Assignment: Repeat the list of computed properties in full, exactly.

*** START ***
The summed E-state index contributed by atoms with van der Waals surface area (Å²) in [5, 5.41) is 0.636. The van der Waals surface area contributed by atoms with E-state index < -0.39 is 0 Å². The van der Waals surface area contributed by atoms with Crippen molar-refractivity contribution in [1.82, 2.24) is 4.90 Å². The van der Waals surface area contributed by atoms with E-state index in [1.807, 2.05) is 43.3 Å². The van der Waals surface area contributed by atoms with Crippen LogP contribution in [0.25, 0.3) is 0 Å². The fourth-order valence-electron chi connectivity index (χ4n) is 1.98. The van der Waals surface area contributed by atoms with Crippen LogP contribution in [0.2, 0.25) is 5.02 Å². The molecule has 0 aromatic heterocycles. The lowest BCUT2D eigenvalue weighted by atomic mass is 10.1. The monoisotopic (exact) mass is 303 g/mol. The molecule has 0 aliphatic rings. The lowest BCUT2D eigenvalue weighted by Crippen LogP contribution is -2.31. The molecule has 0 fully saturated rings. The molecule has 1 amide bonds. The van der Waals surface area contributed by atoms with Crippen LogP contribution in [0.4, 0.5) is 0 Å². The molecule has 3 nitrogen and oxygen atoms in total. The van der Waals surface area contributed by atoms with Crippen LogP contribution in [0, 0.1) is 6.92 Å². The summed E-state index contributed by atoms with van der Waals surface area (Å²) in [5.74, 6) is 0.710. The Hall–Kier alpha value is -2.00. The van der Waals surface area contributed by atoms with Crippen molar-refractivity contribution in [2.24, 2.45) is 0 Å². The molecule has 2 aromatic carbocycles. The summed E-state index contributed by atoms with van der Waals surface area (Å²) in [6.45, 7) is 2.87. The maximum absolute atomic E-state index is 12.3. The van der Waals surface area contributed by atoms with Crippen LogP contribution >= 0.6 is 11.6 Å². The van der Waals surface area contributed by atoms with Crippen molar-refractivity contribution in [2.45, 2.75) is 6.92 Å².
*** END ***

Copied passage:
The summed E-state index contributed by atoms with van der Waals surface area (Å²) in [5, 5.41) is 0.636. The van der Waals surface area contributed by atoms with E-state index < -0.39 is 0 Å². The van der Waals surface area contributed by atoms with Crippen molar-refractivity contribution in [1.82, 2.24) is 4.90 Å². The van der Waals surface area contributed by atoms with E-state index in [1.807, 2.05) is 43.3 Å². The van der Waals surface area contributed by atoms with Crippen LogP contribution in [0.25, 0.3) is 0 Å². The fourth-order valence-electron chi connectivity index (χ4n) is 1.98. The van der Waals surface area contributed by atoms with Crippen LogP contribution in [0.2, 0.25) is 5.02 Å². The molecule has 0 aromatic heterocycles. The lowest BCUT2D eigenvalue weighted by atomic mass is 10.1. The monoisotopic (exact) mass is 303 g/mol. The molecule has 0 aliphatic rings. The lowest BCUT2D eigenvalue weighted by Crippen LogP contribution is -2.31. The molecule has 0 fully saturated rings. The molecule has 1 amide bonds. The van der Waals surface area contributed by atoms with Crippen LogP contribution in [0.4, 0.5) is 0 Å². The molecule has 3 nitrogen and oxygen atoms in total. The van der Waals surface area contributed by atoms with Crippen LogP contribution in [0, 0.1) is 6.92 Å². The summed E-state index contributed by atoms with van der Waals surface area (Å²) in [5.74, 6) is 0.710. The Hall–Kier alpha value is -2.00. The van der Waals surface area contributed by atoms with Crippen molar-refractivity contribution in [2.24, 2.45) is 0 Å². The molecule has 2 aromatic carbocycles. The summed E-state index contributed by atoms with van der Waals surface area (Å²) in [6.45, 7) is 2.87. The maximum absolute atomic E-state index is 12.3. The van der Waals surface area contributed by atoms with Crippen LogP contribution >= 0.6 is 11.6 Å². The van der Waals surface area contributed by atoms with Crippen molar-refractivity contribution in [2.45, 2.75) is 6.92 Å².